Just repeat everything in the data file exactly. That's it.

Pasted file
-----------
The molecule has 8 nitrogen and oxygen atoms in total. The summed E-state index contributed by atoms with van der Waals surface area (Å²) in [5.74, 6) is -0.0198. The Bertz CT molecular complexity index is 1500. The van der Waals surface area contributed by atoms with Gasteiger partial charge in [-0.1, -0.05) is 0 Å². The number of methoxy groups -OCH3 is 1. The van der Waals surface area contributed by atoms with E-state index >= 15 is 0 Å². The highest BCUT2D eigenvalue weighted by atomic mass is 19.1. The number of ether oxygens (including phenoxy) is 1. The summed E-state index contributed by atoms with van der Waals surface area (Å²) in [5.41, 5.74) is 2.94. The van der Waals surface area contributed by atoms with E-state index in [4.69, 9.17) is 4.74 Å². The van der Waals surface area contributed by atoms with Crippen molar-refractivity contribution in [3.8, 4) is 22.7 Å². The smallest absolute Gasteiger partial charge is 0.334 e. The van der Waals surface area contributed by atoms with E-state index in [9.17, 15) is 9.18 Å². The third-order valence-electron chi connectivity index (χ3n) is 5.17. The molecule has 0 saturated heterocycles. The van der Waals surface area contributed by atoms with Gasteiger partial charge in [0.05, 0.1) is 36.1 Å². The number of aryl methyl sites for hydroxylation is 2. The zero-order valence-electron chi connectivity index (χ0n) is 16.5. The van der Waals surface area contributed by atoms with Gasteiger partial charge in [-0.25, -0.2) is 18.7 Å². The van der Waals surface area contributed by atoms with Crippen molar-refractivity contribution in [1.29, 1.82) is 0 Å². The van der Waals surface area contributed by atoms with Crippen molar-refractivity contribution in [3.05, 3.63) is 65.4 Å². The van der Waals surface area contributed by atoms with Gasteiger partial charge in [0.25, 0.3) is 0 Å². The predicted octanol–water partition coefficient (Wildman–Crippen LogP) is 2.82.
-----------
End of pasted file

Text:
The molecule has 8 nitrogen and oxygen atoms in total. The summed E-state index contributed by atoms with van der Waals surface area (Å²) in [5.74, 6) is -0.0198. The Bertz CT molecular complexity index is 1500. The van der Waals surface area contributed by atoms with Gasteiger partial charge in [-0.1, -0.05) is 0 Å². The number of methoxy groups -OCH3 is 1. The van der Waals surface area contributed by atoms with E-state index >= 15 is 0 Å². The highest BCUT2D eigenvalue weighted by atomic mass is 19.1. The number of ether oxygens (including phenoxy) is 1. The summed E-state index contributed by atoms with van der Waals surface area (Å²) in [5.41, 5.74) is 2.94. The van der Waals surface area contributed by atoms with E-state index in [4.69, 9.17) is 4.74 Å². The van der Waals surface area contributed by atoms with Crippen molar-refractivity contribution in [3.8, 4) is 22.7 Å². The smallest absolute Gasteiger partial charge is 0.334 e. The van der Waals surface area contributed by atoms with E-state index in [9.17, 15) is 9.18 Å². The third-order valence-electron chi connectivity index (χ3n) is 5.17. The molecule has 0 saturated heterocycles. The van der Waals surface area contributed by atoms with Gasteiger partial charge in [0.05, 0.1) is 36.1 Å². The number of aryl methyl sites for hydroxylation is 2. The zero-order valence-electron chi connectivity index (χ0n) is 16.5. The van der Waals surface area contributed by atoms with Gasteiger partial charge in [-0.25, -0.2) is 18.7 Å². The van der Waals surface area contributed by atoms with Crippen molar-refractivity contribution in [1.29, 1.82) is 0 Å². The van der Waals surface area contributed by atoms with Crippen molar-refractivity contribution in [3.05, 3.63) is 65.4 Å². The van der Waals surface area contributed by atoms with Gasteiger partial charge in [0.25, 0.3) is 0 Å². The predicted octanol–water partition coefficient (Wildman–Crippen LogP) is 2.82.